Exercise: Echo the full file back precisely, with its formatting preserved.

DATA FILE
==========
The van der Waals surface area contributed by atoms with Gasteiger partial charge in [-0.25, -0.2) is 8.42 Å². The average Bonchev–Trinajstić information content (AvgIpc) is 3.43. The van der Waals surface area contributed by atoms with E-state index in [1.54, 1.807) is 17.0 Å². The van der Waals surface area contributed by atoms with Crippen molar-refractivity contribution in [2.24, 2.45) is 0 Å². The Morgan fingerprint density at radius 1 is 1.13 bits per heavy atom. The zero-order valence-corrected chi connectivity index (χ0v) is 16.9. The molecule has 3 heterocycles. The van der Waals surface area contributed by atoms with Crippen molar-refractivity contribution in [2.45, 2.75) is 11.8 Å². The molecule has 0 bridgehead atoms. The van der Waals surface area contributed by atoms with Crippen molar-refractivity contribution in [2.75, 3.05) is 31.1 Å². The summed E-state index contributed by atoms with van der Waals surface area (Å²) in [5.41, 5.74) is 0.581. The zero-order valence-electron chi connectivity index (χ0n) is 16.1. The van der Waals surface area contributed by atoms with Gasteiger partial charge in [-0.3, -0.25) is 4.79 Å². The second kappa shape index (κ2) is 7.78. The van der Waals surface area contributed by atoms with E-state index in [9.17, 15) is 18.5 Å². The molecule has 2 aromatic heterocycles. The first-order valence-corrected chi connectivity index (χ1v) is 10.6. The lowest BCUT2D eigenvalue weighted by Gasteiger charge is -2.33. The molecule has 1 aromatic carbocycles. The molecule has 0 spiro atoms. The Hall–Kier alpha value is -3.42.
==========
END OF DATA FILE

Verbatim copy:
The van der Waals surface area contributed by atoms with Gasteiger partial charge in [-0.25, -0.2) is 8.42 Å². The average Bonchev–Trinajstić information content (AvgIpc) is 3.43. The van der Waals surface area contributed by atoms with E-state index in [1.54, 1.807) is 17.0 Å². The van der Waals surface area contributed by atoms with Crippen molar-refractivity contribution in [2.24, 2.45) is 0 Å². The Morgan fingerprint density at radius 1 is 1.13 bits per heavy atom. The zero-order valence-corrected chi connectivity index (χ0v) is 16.9. The molecule has 3 heterocycles. The van der Waals surface area contributed by atoms with Crippen molar-refractivity contribution in [2.45, 2.75) is 11.8 Å². The molecule has 0 bridgehead atoms. The van der Waals surface area contributed by atoms with Crippen molar-refractivity contribution in [2.75, 3.05) is 31.1 Å². The summed E-state index contributed by atoms with van der Waals surface area (Å²) in [5.41, 5.74) is 0.581. The zero-order valence-electron chi connectivity index (χ0n) is 16.1. The van der Waals surface area contributed by atoms with Gasteiger partial charge in [-0.3, -0.25) is 4.79 Å². The second kappa shape index (κ2) is 7.78. The van der Waals surface area contributed by atoms with E-state index in [9.17, 15) is 18.5 Å². The molecule has 2 aromatic heterocycles. The first-order valence-corrected chi connectivity index (χ1v) is 10.6. The lowest BCUT2D eigenvalue weighted by Gasteiger charge is -2.33. The molecule has 1 aromatic carbocycles. The molecule has 0 spiro atoms. The Hall–Kier alpha value is -3.42.